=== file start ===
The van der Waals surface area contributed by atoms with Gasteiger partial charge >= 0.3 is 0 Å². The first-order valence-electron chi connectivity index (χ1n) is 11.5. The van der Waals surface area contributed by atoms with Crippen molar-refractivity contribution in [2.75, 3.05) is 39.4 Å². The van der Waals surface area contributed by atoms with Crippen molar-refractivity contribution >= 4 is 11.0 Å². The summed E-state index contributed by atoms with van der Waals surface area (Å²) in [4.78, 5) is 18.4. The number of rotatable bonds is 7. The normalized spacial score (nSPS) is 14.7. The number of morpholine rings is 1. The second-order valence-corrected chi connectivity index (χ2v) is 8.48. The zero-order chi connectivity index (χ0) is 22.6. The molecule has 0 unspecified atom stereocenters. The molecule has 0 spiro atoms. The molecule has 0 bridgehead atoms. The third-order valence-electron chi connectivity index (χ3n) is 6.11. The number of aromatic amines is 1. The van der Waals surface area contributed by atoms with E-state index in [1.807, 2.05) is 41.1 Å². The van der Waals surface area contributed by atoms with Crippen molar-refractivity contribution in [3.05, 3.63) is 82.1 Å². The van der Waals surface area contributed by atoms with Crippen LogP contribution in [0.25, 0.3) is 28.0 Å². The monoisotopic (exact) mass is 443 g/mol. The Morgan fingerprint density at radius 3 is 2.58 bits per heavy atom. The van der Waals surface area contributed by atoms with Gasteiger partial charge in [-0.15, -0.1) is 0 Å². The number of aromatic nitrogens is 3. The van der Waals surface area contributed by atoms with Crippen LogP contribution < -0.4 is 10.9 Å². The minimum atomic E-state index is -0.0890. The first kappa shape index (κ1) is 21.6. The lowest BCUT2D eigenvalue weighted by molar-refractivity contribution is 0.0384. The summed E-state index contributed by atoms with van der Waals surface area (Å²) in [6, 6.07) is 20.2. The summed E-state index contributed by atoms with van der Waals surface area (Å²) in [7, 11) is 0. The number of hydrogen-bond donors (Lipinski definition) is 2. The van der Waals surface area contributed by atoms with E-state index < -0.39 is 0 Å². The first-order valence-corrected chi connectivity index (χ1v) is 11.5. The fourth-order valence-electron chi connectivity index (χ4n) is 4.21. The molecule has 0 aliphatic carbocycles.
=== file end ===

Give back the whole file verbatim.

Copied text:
The van der Waals surface area contributed by atoms with Gasteiger partial charge >= 0.3 is 0 Å². The first-order valence-electron chi connectivity index (χ1n) is 11.5. The van der Waals surface area contributed by atoms with Crippen molar-refractivity contribution in [2.75, 3.05) is 39.4 Å². The van der Waals surface area contributed by atoms with Crippen molar-refractivity contribution >= 4 is 11.0 Å². The summed E-state index contributed by atoms with van der Waals surface area (Å²) in [4.78, 5) is 18.4. The number of rotatable bonds is 7. The normalized spacial score (nSPS) is 14.7. The number of morpholine rings is 1. The second-order valence-corrected chi connectivity index (χ2v) is 8.48. The zero-order chi connectivity index (χ0) is 22.6. The molecule has 0 unspecified atom stereocenters. The molecule has 0 spiro atoms. The molecule has 0 bridgehead atoms. The third-order valence-electron chi connectivity index (χ3n) is 6.11. The number of aromatic amines is 1. The van der Waals surface area contributed by atoms with E-state index in [1.807, 2.05) is 41.1 Å². The van der Waals surface area contributed by atoms with Crippen molar-refractivity contribution in [3.05, 3.63) is 82.1 Å². The van der Waals surface area contributed by atoms with Crippen LogP contribution in [0.25, 0.3) is 28.0 Å². The monoisotopic (exact) mass is 443 g/mol. The Morgan fingerprint density at radius 3 is 2.58 bits per heavy atom. The van der Waals surface area contributed by atoms with Gasteiger partial charge in [-0.15, -0.1) is 0 Å². The number of aromatic nitrogens is 3. The van der Waals surface area contributed by atoms with Crippen LogP contribution < -0.4 is 10.9 Å². The minimum atomic E-state index is -0.0890. The first kappa shape index (κ1) is 21.6. The lowest BCUT2D eigenvalue weighted by molar-refractivity contribution is 0.0384. The summed E-state index contributed by atoms with van der Waals surface area (Å²) in [6, 6.07) is 20.2. The summed E-state index contributed by atoms with van der Waals surface area (Å²) in [7, 11) is 0. The number of hydrogen-bond donors (Lipinski definition) is 2. The van der Waals surface area contributed by atoms with E-state index < -0.39 is 0 Å². The first-order valence-corrected chi connectivity index (χ1v) is 11.5. The fourth-order valence-electron chi connectivity index (χ4n) is 4.21. The molecule has 0 aliphatic carbocycles.